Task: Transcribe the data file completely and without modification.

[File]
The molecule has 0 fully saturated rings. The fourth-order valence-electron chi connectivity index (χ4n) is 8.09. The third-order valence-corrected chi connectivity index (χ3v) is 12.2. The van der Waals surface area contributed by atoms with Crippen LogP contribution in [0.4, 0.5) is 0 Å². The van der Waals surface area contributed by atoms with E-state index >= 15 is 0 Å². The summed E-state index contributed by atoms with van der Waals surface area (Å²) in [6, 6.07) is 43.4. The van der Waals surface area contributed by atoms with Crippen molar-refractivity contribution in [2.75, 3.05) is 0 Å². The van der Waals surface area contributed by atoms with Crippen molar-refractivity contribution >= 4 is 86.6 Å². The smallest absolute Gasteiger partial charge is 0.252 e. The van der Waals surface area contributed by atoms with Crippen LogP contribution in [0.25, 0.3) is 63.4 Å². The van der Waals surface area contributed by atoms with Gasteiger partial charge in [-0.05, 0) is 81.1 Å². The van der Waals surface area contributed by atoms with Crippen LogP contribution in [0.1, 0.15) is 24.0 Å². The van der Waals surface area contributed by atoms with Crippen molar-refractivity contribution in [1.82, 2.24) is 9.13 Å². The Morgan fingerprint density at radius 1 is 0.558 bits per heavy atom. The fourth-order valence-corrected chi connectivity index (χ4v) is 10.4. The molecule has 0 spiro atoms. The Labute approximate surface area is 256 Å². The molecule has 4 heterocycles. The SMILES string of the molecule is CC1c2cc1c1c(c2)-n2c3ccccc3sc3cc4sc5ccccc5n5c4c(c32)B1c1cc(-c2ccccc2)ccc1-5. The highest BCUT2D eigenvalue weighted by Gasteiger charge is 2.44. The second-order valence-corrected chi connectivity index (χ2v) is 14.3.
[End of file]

The molecule has 0 fully saturated rings. The fourth-order valence-electron chi connectivity index (χ4n) is 8.09. The third-order valence-corrected chi connectivity index (χ3v) is 12.2. The van der Waals surface area contributed by atoms with Crippen LogP contribution in [0.4, 0.5) is 0 Å². The van der Waals surface area contributed by atoms with E-state index >= 15 is 0 Å². The summed E-state index contributed by atoms with van der Waals surface area (Å²) in [6, 6.07) is 43.4. The van der Waals surface area contributed by atoms with Crippen molar-refractivity contribution in [2.75, 3.05) is 0 Å². The van der Waals surface area contributed by atoms with Crippen molar-refractivity contribution >= 4 is 86.6 Å². The smallest absolute Gasteiger partial charge is 0.252 e. The van der Waals surface area contributed by atoms with Crippen LogP contribution in [0.25, 0.3) is 63.4 Å². The van der Waals surface area contributed by atoms with Gasteiger partial charge in [-0.05, 0) is 81.1 Å². The van der Waals surface area contributed by atoms with Crippen LogP contribution in [0.1, 0.15) is 24.0 Å². The van der Waals surface area contributed by atoms with Crippen molar-refractivity contribution in [1.82, 2.24) is 9.13 Å². The Morgan fingerprint density at radius 1 is 0.558 bits per heavy atom. The fourth-order valence-corrected chi connectivity index (χ4v) is 10.4. The molecule has 0 spiro atoms. The Labute approximate surface area is 256 Å². The molecule has 4 heterocycles. The SMILES string of the molecule is CC1c2cc1c1c(c2)-n2c3ccccc3sc3cc4sc5ccccc5n5c4c(c32)B1c1cc(-c2ccccc2)ccc1-5. The highest BCUT2D eigenvalue weighted by Gasteiger charge is 2.44. The second-order valence-corrected chi connectivity index (χ2v) is 14.3.